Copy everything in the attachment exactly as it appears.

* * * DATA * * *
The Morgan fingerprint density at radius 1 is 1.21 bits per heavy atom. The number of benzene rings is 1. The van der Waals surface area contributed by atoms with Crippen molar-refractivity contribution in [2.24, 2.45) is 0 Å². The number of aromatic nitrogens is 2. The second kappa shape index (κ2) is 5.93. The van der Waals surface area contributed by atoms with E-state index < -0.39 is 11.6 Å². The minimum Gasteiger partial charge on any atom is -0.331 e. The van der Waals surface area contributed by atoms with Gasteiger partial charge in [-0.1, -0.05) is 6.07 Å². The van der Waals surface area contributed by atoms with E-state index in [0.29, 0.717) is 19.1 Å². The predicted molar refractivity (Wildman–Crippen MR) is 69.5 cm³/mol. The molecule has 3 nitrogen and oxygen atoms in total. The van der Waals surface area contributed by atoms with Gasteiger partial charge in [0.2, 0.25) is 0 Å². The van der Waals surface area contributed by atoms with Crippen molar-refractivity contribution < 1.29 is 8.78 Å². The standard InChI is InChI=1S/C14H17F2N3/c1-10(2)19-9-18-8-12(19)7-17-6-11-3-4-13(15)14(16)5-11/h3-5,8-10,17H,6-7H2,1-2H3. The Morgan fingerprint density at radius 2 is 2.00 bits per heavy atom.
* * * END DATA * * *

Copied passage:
The Morgan fingerprint density at radius 1 is 1.21 bits per heavy atom. The number of benzene rings is 1. The van der Waals surface area contributed by atoms with Crippen molar-refractivity contribution in [2.24, 2.45) is 0 Å². The number of aromatic nitrogens is 2. The second kappa shape index (κ2) is 5.93. The van der Waals surface area contributed by atoms with E-state index < -0.39 is 11.6 Å². The minimum Gasteiger partial charge on any atom is -0.331 e. The van der Waals surface area contributed by atoms with Gasteiger partial charge in [-0.1, -0.05) is 6.07 Å². The van der Waals surface area contributed by atoms with E-state index in [0.29, 0.717) is 19.1 Å². The predicted molar refractivity (Wildman–Crippen MR) is 69.5 cm³/mol. The molecule has 3 nitrogen and oxygen atoms in total. The van der Waals surface area contributed by atoms with Gasteiger partial charge in [0.2, 0.25) is 0 Å². The van der Waals surface area contributed by atoms with Crippen molar-refractivity contribution < 1.29 is 8.78 Å². The standard InChI is InChI=1S/C14H17F2N3/c1-10(2)19-9-18-8-12(19)7-17-6-11-3-4-13(15)14(16)5-11/h3-5,8-10,17H,6-7H2,1-2H3. The Morgan fingerprint density at radius 2 is 2.00 bits per heavy atom.